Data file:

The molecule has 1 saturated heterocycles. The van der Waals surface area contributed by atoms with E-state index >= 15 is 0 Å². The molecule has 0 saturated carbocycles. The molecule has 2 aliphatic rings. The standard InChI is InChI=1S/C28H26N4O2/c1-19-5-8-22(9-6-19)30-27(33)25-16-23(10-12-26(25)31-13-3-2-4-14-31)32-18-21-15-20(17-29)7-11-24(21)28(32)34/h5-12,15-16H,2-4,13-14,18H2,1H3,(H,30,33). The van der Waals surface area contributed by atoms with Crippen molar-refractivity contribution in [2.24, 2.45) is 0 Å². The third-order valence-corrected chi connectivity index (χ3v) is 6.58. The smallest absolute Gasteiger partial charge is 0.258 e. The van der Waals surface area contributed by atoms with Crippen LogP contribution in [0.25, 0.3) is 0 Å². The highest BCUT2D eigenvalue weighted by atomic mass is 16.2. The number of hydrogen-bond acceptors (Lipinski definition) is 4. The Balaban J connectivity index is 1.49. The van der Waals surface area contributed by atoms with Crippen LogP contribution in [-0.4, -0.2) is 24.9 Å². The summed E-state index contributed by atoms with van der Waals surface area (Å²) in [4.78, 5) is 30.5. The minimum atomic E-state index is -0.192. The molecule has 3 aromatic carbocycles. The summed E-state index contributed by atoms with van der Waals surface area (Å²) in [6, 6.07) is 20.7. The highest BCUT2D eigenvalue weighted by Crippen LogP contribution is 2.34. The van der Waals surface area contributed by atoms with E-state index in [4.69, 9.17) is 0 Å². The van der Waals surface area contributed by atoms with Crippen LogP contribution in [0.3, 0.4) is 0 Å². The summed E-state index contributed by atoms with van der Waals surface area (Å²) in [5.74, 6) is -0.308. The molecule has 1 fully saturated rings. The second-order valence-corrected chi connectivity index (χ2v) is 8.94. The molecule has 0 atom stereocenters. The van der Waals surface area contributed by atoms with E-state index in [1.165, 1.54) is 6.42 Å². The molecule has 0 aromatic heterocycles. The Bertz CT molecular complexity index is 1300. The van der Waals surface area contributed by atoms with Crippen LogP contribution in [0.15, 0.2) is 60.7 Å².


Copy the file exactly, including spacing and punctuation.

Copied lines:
The molecule has 1 saturated heterocycles. The van der Waals surface area contributed by atoms with E-state index >= 15 is 0 Å². The molecule has 0 saturated carbocycles. The molecule has 2 aliphatic rings. The standard InChI is InChI=1S/C28H26N4O2/c1-19-5-8-22(9-6-19)30-27(33)25-16-23(10-12-26(25)31-13-3-2-4-14-31)32-18-21-15-20(17-29)7-11-24(21)28(32)34/h5-12,15-16H,2-4,13-14,18H2,1H3,(H,30,33). The van der Waals surface area contributed by atoms with Crippen molar-refractivity contribution in [2.24, 2.45) is 0 Å². The third-order valence-corrected chi connectivity index (χ3v) is 6.58. The smallest absolute Gasteiger partial charge is 0.258 e. The van der Waals surface area contributed by atoms with Crippen LogP contribution in [0.25, 0.3) is 0 Å². The highest BCUT2D eigenvalue weighted by atomic mass is 16.2. The number of hydrogen-bond acceptors (Lipinski definition) is 4. The Balaban J connectivity index is 1.49. The van der Waals surface area contributed by atoms with Crippen LogP contribution in [-0.4, -0.2) is 24.9 Å². The summed E-state index contributed by atoms with van der Waals surface area (Å²) in [4.78, 5) is 30.5. The minimum atomic E-state index is -0.192. The molecule has 3 aromatic carbocycles. The summed E-state index contributed by atoms with van der Waals surface area (Å²) in [6, 6.07) is 20.7. The highest BCUT2D eigenvalue weighted by Crippen LogP contribution is 2.34. The van der Waals surface area contributed by atoms with E-state index in [4.69, 9.17) is 0 Å². The van der Waals surface area contributed by atoms with Crippen LogP contribution in [0.3, 0.4) is 0 Å². The summed E-state index contributed by atoms with van der Waals surface area (Å²) in [5.74, 6) is -0.308. The molecule has 1 fully saturated rings. The second-order valence-corrected chi connectivity index (χ2v) is 8.94. The molecule has 0 atom stereocenters. The van der Waals surface area contributed by atoms with E-state index in [1.165, 1.54) is 6.42 Å². The molecule has 0 aromatic heterocycles. The Bertz CT molecular complexity index is 1300. The van der Waals surface area contributed by atoms with Crippen LogP contribution in [0.15, 0.2) is 60.7 Å².